The idea that nanobots could one day transmit our thoughts to the cloud is probably the most far-fetched of the many proposed uses for nanobots out there. This feat would require great strides in both neuroscience and nanorobotics, along with a population willing to give Google direct access to our brains. While it may be a possibility, this functionality is probably a long way off in the future.
Taking a step back for a moment, let's discuss what nanotechnology really is.
What is nanotechnology?
Nanotechnology is more than just technology for sci-fi villains, it is a burgeoning field melding engineering and science.
Nanorobotics refers to the emerging field of designing and building robots whose components are near the scale of a nanometer ((10−9 meters), or ranging in size from 0.1 to 10 micrometers and made of nanoscale or molecular components.
For comparison, one nanometer is about equivalent to 10 times the size of a single atom and, 10 times smaller than the width of your DNA.
Where nanotechnology began
Nanotechnology has actually been around for some time too. Some point to the field beginning with Nobel-laureate Richard Feynman, who gave a talk called "There's Plenty of room at the Bottom" to a group of physicists at the American Physical Society meeting at Caltech in 1959.
Feynman, who is often referred to as the father of nanotechnology, described a theoretical process in his talk that would allow researchers to be able to manipulate singular atoms or singular molecules. This process, which wasn't invented yet, would eventually become the core application of nanoscience.
It wasn't until 1981 that microscopes were developed that were even able to see individual atoms. These early scanning tunneling microscopes achieved a level of precision and magnification that hadn't been seen before. By allowing researchers to image individual atoms, they gave a boost to the idea that nanotechnology was possible.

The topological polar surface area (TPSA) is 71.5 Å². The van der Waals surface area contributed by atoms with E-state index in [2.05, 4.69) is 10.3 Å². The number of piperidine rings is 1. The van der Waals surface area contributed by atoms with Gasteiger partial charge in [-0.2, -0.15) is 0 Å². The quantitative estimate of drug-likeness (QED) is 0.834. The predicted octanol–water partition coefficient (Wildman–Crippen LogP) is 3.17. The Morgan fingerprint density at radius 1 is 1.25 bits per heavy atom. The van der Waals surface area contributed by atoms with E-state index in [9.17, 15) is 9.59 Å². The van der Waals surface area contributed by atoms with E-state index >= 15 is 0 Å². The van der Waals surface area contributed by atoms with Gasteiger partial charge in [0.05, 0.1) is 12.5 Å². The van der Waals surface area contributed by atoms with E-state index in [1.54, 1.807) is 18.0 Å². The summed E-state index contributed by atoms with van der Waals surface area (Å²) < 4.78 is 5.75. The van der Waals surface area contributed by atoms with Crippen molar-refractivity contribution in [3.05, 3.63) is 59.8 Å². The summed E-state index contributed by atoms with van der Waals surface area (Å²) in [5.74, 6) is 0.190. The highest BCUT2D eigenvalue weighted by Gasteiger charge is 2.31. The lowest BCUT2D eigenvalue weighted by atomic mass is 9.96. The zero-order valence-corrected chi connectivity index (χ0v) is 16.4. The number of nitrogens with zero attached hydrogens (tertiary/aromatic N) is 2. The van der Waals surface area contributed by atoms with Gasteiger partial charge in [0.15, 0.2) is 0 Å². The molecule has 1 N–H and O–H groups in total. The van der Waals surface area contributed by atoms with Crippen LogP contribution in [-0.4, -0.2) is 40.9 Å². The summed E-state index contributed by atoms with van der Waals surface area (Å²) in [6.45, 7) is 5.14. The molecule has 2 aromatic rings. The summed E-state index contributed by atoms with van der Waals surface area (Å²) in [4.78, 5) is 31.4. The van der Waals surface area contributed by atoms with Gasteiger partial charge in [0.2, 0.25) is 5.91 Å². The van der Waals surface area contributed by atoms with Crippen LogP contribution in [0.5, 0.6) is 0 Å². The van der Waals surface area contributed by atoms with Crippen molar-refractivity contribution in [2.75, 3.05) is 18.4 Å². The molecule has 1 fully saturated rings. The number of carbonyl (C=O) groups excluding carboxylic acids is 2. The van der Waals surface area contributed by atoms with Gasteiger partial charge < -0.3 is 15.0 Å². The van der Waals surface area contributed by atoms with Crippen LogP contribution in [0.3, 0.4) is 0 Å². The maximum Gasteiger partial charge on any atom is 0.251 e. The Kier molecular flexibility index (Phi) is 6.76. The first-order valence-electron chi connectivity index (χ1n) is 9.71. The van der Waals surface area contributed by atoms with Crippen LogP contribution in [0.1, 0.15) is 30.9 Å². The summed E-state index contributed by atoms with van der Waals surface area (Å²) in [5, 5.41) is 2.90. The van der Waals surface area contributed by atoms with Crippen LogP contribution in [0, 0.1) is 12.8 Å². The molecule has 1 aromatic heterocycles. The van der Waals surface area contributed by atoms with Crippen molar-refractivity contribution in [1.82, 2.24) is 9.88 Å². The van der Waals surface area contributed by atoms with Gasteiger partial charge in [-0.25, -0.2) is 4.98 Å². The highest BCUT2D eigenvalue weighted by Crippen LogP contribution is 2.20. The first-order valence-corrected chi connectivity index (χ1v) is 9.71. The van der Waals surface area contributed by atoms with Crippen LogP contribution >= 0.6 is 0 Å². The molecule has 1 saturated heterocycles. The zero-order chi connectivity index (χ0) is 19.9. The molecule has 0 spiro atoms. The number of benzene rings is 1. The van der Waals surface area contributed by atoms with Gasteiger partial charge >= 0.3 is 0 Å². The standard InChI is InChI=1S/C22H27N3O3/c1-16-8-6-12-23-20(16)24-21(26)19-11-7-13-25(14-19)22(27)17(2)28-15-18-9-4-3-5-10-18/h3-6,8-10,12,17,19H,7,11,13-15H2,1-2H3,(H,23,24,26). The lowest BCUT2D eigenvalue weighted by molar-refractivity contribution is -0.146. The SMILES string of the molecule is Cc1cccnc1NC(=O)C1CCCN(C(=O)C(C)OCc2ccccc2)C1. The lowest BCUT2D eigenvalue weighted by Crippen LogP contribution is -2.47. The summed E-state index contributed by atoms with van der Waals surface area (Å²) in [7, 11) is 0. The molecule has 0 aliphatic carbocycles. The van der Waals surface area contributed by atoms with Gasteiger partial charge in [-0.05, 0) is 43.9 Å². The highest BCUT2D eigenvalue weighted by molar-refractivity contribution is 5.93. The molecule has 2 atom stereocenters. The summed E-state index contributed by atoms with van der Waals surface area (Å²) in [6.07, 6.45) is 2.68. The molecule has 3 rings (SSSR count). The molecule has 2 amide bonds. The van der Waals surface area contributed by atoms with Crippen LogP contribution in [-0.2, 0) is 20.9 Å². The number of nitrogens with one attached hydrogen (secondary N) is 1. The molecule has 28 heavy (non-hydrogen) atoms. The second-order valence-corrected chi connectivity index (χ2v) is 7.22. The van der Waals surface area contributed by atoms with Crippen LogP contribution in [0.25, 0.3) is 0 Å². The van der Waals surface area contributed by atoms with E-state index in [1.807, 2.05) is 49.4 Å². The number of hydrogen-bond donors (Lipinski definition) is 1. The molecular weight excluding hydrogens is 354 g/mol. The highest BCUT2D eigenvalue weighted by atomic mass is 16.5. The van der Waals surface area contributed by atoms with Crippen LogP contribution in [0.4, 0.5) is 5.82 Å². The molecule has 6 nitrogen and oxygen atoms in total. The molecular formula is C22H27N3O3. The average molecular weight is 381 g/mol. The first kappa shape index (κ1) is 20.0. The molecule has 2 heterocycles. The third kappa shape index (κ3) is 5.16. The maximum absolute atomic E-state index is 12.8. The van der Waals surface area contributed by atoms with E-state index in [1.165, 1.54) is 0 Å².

Nanotechnology and the future
Based on all of this, a host of very real challenges are still ahead of us, and before we can start using nanorobots, additional development is necessary.
Some researchers predict that it will take around 10 years to surmount these challenges and to begin using nanobots for some types of surgery. However, others are not sure that this is the best use of limited health care money. Robot-assisted surgery is already more expensive than traditional methods, and nanorobotics is likely to be equally expensive - at least in the short to medium term.
As for Kurzweil, he is convinced that nanotechnology holds out the promise of someday merging humans and technology. In 2019, he told Engadget:
"The scenario that I have is that we will send medical nanorobots into our bloodstream. One application of these medical nanorobots will be to extend our immune systems. ... These robots will also go into the brain and provide virtual and augmented reality from within the nervous system rather than from devices attached to the outside of our bodies. The most important application of the medical nanorobots is that we will connect the top layers of our neocortex to synthetic neocortex in the cloud."
If nanobot injection becomes an option, will you volunteer to take the first steps to becoming a cyborg? Are you open to this kind of change?